Boeing, Airbus Face Delays

Boeing’s suppliers fail to meet January deadlines; Airbus faces protests.

(AP) – Boeing Co.’s Japanese partners are facing production issues with parts for the airplane maker’s 787 Dreamliner, The Financial Times reported Friday.

Mitsubishi Heavy Industries, Kawasaki Heavy Industries and Fuji Heavy Industries are making 35 percent of the airframe, but Kawasaki and Fuji were unable to meet January deadlines, due to issues with technology and materials, the report said.

The cost of making the planes is now rising, and Boeing may have trouble meeting future production goals.

Boeing said it has launched production contingency plans in an effort to meet its first delivery deadline in May 2008 for All Nippon Airways.

Costly production delays for the rival Airbus A380 superjumbo have hurt shares of Boeing’s competitor.

Airbus is facing yet another delay as workers are protesting possible job cuts.

Thousands of workers employed by Airbus in Germany protested Friday over what they fear could be up to 8,000 job losses at the troubled plane builder.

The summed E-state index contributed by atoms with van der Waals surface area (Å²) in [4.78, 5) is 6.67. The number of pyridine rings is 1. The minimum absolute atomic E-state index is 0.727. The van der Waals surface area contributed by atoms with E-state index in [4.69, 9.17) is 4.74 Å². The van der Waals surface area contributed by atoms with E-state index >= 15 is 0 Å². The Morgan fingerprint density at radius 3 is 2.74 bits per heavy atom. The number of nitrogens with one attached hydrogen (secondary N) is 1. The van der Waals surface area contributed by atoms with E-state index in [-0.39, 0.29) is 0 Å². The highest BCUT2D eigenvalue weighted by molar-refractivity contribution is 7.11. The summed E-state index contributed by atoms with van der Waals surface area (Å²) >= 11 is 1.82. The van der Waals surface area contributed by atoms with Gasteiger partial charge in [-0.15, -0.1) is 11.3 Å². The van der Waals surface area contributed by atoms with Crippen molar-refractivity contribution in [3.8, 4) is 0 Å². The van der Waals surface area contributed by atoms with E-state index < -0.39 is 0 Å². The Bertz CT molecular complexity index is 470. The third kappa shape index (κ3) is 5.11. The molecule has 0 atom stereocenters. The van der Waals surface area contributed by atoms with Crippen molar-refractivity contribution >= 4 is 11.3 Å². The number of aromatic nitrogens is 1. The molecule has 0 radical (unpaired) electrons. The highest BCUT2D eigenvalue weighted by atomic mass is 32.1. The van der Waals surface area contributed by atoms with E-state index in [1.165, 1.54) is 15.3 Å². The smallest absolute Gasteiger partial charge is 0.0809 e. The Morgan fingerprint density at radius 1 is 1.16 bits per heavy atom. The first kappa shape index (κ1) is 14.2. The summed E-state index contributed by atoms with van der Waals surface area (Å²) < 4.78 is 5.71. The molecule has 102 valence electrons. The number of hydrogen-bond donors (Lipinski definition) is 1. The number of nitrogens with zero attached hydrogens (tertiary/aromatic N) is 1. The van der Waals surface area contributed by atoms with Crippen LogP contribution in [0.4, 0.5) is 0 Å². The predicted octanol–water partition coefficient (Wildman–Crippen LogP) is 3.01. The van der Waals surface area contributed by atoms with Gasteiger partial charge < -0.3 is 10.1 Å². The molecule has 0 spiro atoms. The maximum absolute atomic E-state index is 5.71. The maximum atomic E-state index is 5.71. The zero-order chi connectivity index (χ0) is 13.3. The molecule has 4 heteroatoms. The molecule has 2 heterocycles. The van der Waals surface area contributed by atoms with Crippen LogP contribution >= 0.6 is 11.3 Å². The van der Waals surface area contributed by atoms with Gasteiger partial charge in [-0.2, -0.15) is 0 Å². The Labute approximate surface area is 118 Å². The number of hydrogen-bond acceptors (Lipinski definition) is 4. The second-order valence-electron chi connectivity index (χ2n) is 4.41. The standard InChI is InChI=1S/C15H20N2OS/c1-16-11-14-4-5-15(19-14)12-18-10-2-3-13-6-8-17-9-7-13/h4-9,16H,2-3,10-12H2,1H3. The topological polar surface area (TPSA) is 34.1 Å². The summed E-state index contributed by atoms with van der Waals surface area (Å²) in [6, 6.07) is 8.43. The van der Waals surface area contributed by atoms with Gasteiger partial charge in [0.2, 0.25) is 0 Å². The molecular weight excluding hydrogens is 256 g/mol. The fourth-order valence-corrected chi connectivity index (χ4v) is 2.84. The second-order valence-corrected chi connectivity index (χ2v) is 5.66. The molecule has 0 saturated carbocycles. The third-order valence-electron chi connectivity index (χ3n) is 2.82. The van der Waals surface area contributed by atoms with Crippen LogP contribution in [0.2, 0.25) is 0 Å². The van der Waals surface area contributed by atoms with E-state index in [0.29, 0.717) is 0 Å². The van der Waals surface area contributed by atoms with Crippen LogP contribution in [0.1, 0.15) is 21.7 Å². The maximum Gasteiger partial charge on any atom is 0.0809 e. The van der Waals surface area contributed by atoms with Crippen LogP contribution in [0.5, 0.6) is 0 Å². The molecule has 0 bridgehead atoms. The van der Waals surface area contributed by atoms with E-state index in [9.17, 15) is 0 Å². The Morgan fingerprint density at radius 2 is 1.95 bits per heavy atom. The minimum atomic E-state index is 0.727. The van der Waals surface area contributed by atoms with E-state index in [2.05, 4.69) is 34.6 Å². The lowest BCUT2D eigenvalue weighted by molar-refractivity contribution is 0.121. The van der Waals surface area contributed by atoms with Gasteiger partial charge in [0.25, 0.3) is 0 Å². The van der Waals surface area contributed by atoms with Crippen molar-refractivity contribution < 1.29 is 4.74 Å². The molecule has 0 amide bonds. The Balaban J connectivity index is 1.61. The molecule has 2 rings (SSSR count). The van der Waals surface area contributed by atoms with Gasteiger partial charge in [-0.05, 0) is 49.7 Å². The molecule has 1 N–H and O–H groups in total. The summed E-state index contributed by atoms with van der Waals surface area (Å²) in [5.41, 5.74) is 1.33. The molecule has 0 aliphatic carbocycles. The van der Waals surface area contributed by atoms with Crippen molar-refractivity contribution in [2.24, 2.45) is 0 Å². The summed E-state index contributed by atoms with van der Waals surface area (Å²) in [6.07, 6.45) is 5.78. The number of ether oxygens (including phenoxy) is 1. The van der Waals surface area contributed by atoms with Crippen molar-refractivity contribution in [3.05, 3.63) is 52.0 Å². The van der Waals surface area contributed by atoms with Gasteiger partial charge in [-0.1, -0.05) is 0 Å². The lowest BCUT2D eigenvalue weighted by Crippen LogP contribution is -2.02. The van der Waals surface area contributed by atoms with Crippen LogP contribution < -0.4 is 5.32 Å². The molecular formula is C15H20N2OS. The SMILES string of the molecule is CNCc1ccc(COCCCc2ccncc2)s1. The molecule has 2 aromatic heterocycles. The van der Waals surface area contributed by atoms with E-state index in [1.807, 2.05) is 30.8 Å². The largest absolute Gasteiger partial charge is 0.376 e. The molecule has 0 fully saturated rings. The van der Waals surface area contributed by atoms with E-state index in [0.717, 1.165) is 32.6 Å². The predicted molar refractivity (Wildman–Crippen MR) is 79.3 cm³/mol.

Hundreds of workers at a factory near the city of Ulm, in southwestern Germany, rallied against any cutbacks. Works council head Stefan Hammer said any problems with Airbus were because of management decisions, not worker productivity.

“Already during the first signs of Airbus’ crisis the management found itself wrangling about power, careers and money,” he said.

Airbus workers in Bremen, Varel and Hamburg also rallied against any job cuts.

“Today’s demonstrations in Germany marks only the beginning of a possible European-wide wave of protest should the EADS management plan mass layoffs and site closures,” said Peter Scherrer, General Secretary of the European Metalworkers Federation. “EADS must not only acknowledge their responsibility for their direct employees but also for the thousands of temporary workers and employees in supplier companies, who are affected by the crisis.”

Earlier this week, leaflets handed out by the employee works council for Airbus in Hamburg, where components of its planes are assembled, said that 5,000 to 8,000 workers in Germany could lose their jobs under a restructuring plan, to be unveiled on Feb. 20.

The company has dismissed as speculation reports that facilities may be sold and production moved.

Hamburg Mayor Ole von Beust said that based on his talks with Airbus, facilities in the northern city were not endangered.

More in Operations